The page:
Tupelo Press ($16.95)
by George Longenecker
In her first book, Marvels of the Invisible, Jenny Molberg looks through a scientific lens in poems that are both memoirs and detailed descriptions of life forces. Her verse is lush with imagery, and in both her lyric and narrative poetry shows imagination and mastery of craft. This book won the Berkshire Prize from Tupelo Press, and it’s clear on reading the poems why it was a winner.
The title comes from an instruction manual: “With your new Microset Model I, you will discover marvels of the invisible.” In the reverie of the title poem, “My father is six years old. The light / spills in as he bends over the microscope / and folds a single ant onto a plastic slide.” The memoir of her father could end there, but Molberg takes us beyond: “Half a century later my mother’s breasts / are removed.” She and her father walk through the hospital:
through orange-tiled hallways.
He shows me the room full of microscopes.
I imagine his eye, how it descends
like a dark blue planet,
and his breath as it clouds the lens.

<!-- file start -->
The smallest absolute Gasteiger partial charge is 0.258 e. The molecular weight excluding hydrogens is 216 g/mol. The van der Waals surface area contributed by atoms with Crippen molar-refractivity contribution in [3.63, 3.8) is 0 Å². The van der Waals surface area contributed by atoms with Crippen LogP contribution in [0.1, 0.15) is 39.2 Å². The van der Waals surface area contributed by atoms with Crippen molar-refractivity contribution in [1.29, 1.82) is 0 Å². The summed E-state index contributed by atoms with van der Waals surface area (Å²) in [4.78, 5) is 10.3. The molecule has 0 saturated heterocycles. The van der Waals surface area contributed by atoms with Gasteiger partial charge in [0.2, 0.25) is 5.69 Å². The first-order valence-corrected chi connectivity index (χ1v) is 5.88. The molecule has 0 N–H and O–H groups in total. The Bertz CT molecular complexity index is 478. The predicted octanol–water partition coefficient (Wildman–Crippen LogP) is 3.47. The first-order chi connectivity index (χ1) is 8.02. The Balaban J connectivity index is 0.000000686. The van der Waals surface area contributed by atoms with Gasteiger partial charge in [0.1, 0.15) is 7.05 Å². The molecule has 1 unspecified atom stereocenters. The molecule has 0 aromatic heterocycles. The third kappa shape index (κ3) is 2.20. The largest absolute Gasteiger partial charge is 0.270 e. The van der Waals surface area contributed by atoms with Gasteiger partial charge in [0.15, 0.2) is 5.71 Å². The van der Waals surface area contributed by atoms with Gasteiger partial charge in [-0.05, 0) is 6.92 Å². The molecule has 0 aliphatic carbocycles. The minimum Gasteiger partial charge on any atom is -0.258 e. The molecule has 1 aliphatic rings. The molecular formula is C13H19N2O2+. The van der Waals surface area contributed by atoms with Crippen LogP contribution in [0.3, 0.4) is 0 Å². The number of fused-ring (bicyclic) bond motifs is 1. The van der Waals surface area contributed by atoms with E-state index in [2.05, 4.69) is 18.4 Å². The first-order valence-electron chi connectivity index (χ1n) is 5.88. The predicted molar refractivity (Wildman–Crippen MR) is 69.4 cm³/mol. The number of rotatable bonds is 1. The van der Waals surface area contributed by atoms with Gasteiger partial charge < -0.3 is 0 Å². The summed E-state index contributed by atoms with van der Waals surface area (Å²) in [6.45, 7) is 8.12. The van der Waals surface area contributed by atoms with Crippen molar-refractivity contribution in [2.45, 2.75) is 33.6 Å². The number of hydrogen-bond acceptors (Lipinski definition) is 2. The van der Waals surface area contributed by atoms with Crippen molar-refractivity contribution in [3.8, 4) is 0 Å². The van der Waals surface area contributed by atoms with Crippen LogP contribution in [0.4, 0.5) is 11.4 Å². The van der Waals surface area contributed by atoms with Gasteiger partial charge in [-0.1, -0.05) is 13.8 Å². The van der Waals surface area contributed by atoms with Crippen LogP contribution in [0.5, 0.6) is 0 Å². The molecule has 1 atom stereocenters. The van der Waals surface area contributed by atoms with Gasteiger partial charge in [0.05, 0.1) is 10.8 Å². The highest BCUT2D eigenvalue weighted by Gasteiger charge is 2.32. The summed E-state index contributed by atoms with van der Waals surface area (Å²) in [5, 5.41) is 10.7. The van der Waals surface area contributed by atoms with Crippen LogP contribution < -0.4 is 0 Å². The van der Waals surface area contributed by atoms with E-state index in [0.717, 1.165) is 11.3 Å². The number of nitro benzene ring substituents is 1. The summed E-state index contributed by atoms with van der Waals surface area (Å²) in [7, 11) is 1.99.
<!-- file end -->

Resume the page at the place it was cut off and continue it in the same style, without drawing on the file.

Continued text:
Molberg writes with dexterity about the natural world and uses arcane historical sources for inspiration. In “Nocturne for the Elephant,” a pianist plays notes from ivory keys to a zoo elephant: “The song is a downpour / and the elephant begins to pace. The pianist drops / to the low B-flat and, in the base of its throat / the elephant echoes the tone . . . ” The idea came from an 1823 article on the differences between the membrana tympani in elephants and humans. Similarly, “Superficial Heart” is based on a 1798 article about a child born with her heart outside her body. “It pulses in a membrane sac like a frog’s / translucent throat . . . ”
While the poet’s description is rooted in the natural world, she veers toward the mystical in verses lush with lyrical beauty, as in “The Outer Core”: “I am sitting with the moon and we are drinking from the sky. / We break open the earth lake an egg and look inside. / We discover equinox, sulfur, Aurora Borealis.” In fact, Jenny Molberg looks through multiple lenses to give us a picture of the world. She offers the reader microscopic detail—an ant, the inner ear— looks through a telescope to paint the cosmos. Most importantly, she writes with skill, clarity, and sensitivity. This is an excellent first book; readers will look forward to a second.